Thirty minutes later, the train from Leeds arrived. Amid tears of joy, Aunt thanked the elderly couple.

The 09.07 departure to Bridlington from Leeds was a 'Duplicate' and not in the timetable.

The week in Brid was great.

 

 

David

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Posted by dknelson on Wednesday, January 13, 2021 10:15 AM

My earliest railroad memories:

Seeing a passenger train stopped at the local depot in town, blocking traffic on the main street so we got a good long look at it.  Timetables suggest that this must have been somewhere in the 1957-58 time frame.  I have a distinct recollection of a deeply slanted nose on the E unit.  The C&NW still had and was running the pre-WWII E3s that were the original diesel electric power on the 400, but it is more likely that what I saw was an E6.  Either way I am pretty certain about the slanted nose.  

The other even earlier memory is standing in our front yard and seeing a line of smoke moving from north to south.  I could not see the tracks and it wasn't until the C&NW started running the bi-level intercity trains that I could see the very tops of those passenger cars, particularly at night when the greenish lights (tinted windows) from the upper level could be seen moving.  There is a slight chance that what I saw as a very young boy was one of the final steam locomotives on that division of the C&NW but by the early 1950s they had already started to remove steam service facilities on that main line in Wisconsin (steam hung on longer in the outer areas of the railroad).  I might have been seeing an ALCO diesel.  I might have been seeing a steam powered railroad crane being moved, since the CNW kept theirs into the early 1960s.  I suspect I was 3 or 4 years old.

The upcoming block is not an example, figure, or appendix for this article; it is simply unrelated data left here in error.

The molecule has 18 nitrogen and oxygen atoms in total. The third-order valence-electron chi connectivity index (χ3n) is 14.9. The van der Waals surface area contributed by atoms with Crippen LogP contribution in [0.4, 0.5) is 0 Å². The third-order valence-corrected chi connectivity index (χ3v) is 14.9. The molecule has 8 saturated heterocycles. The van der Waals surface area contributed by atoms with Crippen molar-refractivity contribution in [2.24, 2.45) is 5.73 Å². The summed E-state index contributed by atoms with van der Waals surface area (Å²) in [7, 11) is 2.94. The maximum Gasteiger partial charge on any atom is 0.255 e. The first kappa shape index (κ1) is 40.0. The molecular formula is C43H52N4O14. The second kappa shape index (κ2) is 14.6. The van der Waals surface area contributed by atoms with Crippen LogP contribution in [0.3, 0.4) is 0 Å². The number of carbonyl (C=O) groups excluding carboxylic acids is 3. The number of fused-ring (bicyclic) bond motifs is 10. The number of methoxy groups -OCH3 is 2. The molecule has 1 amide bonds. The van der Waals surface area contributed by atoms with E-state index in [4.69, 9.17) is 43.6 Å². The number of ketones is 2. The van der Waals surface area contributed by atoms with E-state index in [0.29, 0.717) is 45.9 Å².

Dave Nelson

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Posted by CGW103 on Wednesday, January 13, 2021 10:33 AM

When I was small, under 5, Dad went shopping and we got stopped by a switch engine servicing a local lumber yard. It was a CNW switch engine, probably an 0-6-0. 

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Posted by York1 on Wednesday, January 13, 2021 10:39 AM

In my little town, there wasn't much in the way of entertainment.  My father would take us down to the UP mainline and we would watch the trains come through.  Still lots of steam locos at that time.

York1 John       

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Posted by Billwiz on Wednesday, January 13, 2021 10:40 AM

I grew up in Phoenixville, PA.  To get to my aunt's house, we had to drive by the Phoenix Steel Corporation, and would have to stop as the slag train would cross the roadway.  For me it was always great - I got to see trains.  

Anytime we reached a closed crossing gate, we would count the cars.